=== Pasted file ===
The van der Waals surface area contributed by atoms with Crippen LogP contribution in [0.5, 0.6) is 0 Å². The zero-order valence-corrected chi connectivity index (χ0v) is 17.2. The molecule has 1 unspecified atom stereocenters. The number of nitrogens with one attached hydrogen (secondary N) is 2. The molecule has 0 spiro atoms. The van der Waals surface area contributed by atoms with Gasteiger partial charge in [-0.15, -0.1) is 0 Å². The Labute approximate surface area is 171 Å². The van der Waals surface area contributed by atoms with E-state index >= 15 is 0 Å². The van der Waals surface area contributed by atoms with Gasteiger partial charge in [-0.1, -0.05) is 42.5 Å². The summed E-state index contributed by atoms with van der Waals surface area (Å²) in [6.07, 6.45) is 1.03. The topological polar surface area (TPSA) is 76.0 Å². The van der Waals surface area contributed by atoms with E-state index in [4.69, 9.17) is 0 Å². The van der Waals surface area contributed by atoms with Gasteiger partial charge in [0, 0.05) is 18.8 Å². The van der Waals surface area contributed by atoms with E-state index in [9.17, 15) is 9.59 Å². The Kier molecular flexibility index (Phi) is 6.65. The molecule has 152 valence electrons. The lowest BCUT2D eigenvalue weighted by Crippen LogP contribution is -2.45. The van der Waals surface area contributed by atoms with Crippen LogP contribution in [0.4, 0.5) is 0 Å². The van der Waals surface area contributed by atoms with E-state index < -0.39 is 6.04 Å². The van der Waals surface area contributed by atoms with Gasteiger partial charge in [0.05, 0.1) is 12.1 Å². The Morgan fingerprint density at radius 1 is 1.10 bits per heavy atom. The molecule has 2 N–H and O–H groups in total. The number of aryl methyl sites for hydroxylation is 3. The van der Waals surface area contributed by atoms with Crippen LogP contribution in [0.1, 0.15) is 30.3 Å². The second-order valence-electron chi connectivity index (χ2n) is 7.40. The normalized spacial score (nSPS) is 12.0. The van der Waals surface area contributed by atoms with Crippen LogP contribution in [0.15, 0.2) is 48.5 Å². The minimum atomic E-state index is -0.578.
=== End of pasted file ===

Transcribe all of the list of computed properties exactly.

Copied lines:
The van der Waals surface area contributed by atoms with Crippen LogP contribution in [0.5, 0.6) is 0 Å². The zero-order valence-corrected chi connectivity index (χ0v) is 17.2. The molecule has 1 unspecified atom stereocenters. The number of nitrogens with one attached hydrogen (secondary N) is 2. The molecule has 0 spiro atoms. The van der Waals surface area contributed by atoms with Gasteiger partial charge in [-0.15, -0.1) is 0 Å². The Labute approximate surface area is 171 Å². The van der Waals surface area contributed by atoms with E-state index >= 15 is 0 Å². The van der Waals surface area contributed by atoms with Gasteiger partial charge in [-0.1, -0.05) is 42.5 Å². The summed E-state index contributed by atoms with van der Waals surface area (Å²) in [6.07, 6.45) is 1.03. The topological polar surface area (TPSA) is 76.0 Å². The van der Waals surface area contributed by atoms with E-state index in [4.69, 9.17) is 0 Å². The van der Waals surface area contributed by atoms with Gasteiger partial charge in [0, 0.05) is 18.8 Å². The van der Waals surface area contributed by atoms with E-state index in [9.17, 15) is 9.59 Å². The Kier molecular flexibility index (Phi) is 6.65. The molecule has 152 valence electrons. The lowest BCUT2D eigenvalue weighted by Crippen LogP contribution is -2.45. The van der Waals surface area contributed by atoms with Crippen LogP contribution in [0.4, 0.5) is 0 Å². The van der Waals surface area contributed by atoms with E-state index < -0.39 is 6.04 Å². The van der Waals surface area contributed by atoms with Gasteiger partial charge in [0.05, 0.1) is 12.1 Å². The Morgan fingerprint density at radius 1 is 1.10 bits per heavy atom. The molecule has 2 N–H and O–H groups in total. The number of aryl methyl sites for hydroxylation is 3. The van der Waals surface area contributed by atoms with Crippen LogP contribution in [0.1, 0.15) is 30.3 Å². The second-order valence-electron chi connectivity index (χ2n) is 7.40. The normalized spacial score (nSPS) is 12.0. The van der Waals surface area contributed by atoms with Crippen LogP contribution in [0.15, 0.2) is 48.5 Å². The minimum atomic E-state index is -0.578.